Nutty Putty Cave Facts
For a name as silly as the Nutty Putty Cave, you wouldn’t think of it as a dangerous place. Before it was sealed off in 2009, the Nutty Putty Cave drew in explorers and spelunkers from all over the world. However, it all changed with one tragic incident. Learn more about this cave’s intricate depths with these facts about Nutty Putty Cave.
- Nutty Putty Cave’s entrance measures only 1.8 meters across.
- The entrance drops straight down from the surface to a depth of 4.6 meters.
- Going deeper into the cave means passing through a passageway less than 1 meter wide.
- Explorers need to crawl through a tunnel 6 meters long to reach the rest of the cave.
- Temperatures inside the cave average around 15 degrees Celsius.
- Dale Green first explored Nutty Putty Cave in 1960.
- Property rights to the cave belong to the Utah School and Institutional Trust Lands Administration to this day.
- The Utah Timpanogos Grotto also manages the cave to this day.
- Over the following decades, an estimated 5000 people visited the cave every single year.
- Many more unregistered visitors explored the cave at night.
- Cave officials installed a gate and temporarily closed the cave in 2006.
- The cave reopened in May 2009.
- Stricter registration procedures accompanied the cave’s reopening.
- Cave officials only allowed qualified visitors to enter the cave after its reopening.
- The Nutty Putty Cave was permanently closed in November 2009.
- Located on the west side of Utah Lake, Nutty Putty Cave is a naturally-formed thermal cave.
- Large numbers of visitors over the decades left much of the cave’s rock smooth.
- The smooth rock worsened the cave’s slipping hazards.
- The cave was once considered a good cave for beginner cave explorers.
- Some visitors literally couldn’t fit inside the cave’s tighter spaces.
Nutty Putty Cave Facts Infographics
Parts of the Nutty Putty Cave have poetic names.
For starters, there’s the entrance itself, called the Blowhole. The name comes from how it supposedly looks like a whale’s blowhole, with how its a shaft goes straight up and down. Another part of the cave with a poetic name is the Big Slide, which describes how the room has a 45° angle. Other than that, the Big Slide is also one of the cave’s most well-known features.
One part of the Nutty Putty Cave is called The Maze.
The name references the cave’s structure, composed of a network of rooms connected by narrow corridors. Despite the name, it was unlikely to get lost, as cave officials provided explorers with official maps of the cave. Using those maps, navigating The Maze’s network of chambers became easier than expected.
One of the tightest places in the Nutty Putty Cave is the Birth Canal.
This part of the cave is so cramped, that explorers actually have to suck their stomachs in to get through it. In 1999 and 2001, there were 2 incidents of people getting stuck in the birth canal. The 1999 incident involved 2 teenage campers who explored the cave but instead got stuck in the birth canal.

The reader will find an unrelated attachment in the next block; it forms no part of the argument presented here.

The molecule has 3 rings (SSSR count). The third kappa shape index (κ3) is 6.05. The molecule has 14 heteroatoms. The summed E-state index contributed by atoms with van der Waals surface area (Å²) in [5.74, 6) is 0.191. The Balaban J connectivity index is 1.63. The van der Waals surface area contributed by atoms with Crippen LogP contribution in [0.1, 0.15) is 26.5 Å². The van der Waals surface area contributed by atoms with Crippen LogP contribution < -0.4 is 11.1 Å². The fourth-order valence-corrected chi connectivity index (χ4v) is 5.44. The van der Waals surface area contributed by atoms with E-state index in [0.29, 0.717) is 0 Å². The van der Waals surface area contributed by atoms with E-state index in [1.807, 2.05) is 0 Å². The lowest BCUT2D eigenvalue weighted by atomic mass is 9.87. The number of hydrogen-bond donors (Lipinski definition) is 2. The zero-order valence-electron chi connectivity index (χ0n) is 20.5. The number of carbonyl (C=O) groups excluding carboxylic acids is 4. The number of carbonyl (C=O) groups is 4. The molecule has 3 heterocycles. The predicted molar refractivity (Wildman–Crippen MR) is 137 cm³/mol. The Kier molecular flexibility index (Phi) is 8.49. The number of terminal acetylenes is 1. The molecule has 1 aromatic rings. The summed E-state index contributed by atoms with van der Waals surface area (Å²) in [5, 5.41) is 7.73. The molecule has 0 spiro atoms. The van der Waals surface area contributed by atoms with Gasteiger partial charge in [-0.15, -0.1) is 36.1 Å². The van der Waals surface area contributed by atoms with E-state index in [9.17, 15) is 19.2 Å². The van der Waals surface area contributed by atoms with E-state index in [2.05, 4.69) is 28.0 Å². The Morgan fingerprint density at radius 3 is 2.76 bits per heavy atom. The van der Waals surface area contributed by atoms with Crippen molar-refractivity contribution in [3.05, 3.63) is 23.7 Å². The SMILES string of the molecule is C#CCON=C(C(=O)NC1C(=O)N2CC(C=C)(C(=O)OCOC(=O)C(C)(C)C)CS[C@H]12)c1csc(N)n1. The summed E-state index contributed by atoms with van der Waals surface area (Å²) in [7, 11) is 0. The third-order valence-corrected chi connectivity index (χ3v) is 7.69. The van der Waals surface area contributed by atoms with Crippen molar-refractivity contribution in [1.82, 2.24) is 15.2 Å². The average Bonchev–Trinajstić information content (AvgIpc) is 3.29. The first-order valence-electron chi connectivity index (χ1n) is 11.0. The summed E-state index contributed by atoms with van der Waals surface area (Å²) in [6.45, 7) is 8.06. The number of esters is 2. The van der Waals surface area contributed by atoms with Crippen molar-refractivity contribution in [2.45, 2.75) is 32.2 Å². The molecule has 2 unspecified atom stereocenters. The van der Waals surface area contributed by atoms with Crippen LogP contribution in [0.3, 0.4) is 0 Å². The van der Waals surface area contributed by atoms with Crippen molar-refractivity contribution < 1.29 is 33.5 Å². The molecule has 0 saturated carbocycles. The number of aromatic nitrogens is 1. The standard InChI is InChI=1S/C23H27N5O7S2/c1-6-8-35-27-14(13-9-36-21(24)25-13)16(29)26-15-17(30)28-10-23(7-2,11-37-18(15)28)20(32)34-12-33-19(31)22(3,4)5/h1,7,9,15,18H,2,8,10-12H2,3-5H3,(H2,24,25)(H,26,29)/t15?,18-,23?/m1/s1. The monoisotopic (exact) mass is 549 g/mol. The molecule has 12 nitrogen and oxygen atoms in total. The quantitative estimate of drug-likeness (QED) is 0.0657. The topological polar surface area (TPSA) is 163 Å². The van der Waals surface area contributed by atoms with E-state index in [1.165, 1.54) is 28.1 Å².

In contrast, the 2001 incident involved 2 boy scouts who also tried to explore the cave only to get stuck in the birth canal. In both cases, everyone stuck was successfully rescued, but not without mild dehydration and fatigue.
An explorer got stuck upside down in 2004.
Leading a group of 5 other teenagers to explore the cave, this 16 year-old got stuck while trying to get into a vertical cave. Since he entered it head first, he found himself trapped in place, upside down. It took almost 10 hours and 20 emergency personnel to get the teenager out. While the experience left him too weak to walk, he recovered after only a few hours.
John Edward Jones was the last man to explore the Nutty Putty Cave.
A medical student from the University of Virginia, John Edward Jones explored the Nutty Putty Cave in November 2009. Eventually, he got trapped upside down in a narrow bend measuring only 40 cm at its widest point. Even worse, the bend had caught him almost like a hook, holding him in place just below his ribcage. This meant that emergency personnel couldn’t just grab and pull him out without causing serious injury.
Explorers almost succeeded in rescuing John Edward Jones from the Nutty Putty Caves.
In an attempt to save the med student, rescuers attached bolted pulleys to the surrounding walls to provide the leverage they needed to bring him out. Unfortunately, a bolt broke just as they got Jones loose, causing him to fall back into where he’d gotten stuck.
John Edward Jones died of cardiac arrest and suffocation.
With the pulley failing, emergency personnel did everything they could to keep him alive. They pumped oxygen into the cave, talked to him to keep him from giving up, and put him on a drip with sedatives to calm him down. Shortly before midnight, John Jones’ vital signs went flat, and emergency personnel had to declare him dead.
John Jones’ body was never recovered from the Nutty Putty Cave.
With the failed attempt to rescue him, government officials eventually decided that recovering his body from the cave was too dangerous. They informed the man’s family, who agreed to leave John Jones’ body inside the cave, which eventually became his grave.
The Nutty Putty Cave was finally closed down for good after John Jones’ death.
Not only that, but cave officials placed two seals on the cave. First, they sealed the inside of the cave, preventing immediate access to John Jones’ body. Second, they sealed off the cave entrance itself, to keep anyone from entering the cave ever again.
Surprisingly, this led to backlash from would-be explorers. However, the local government stood by the decision to seal the caves for good.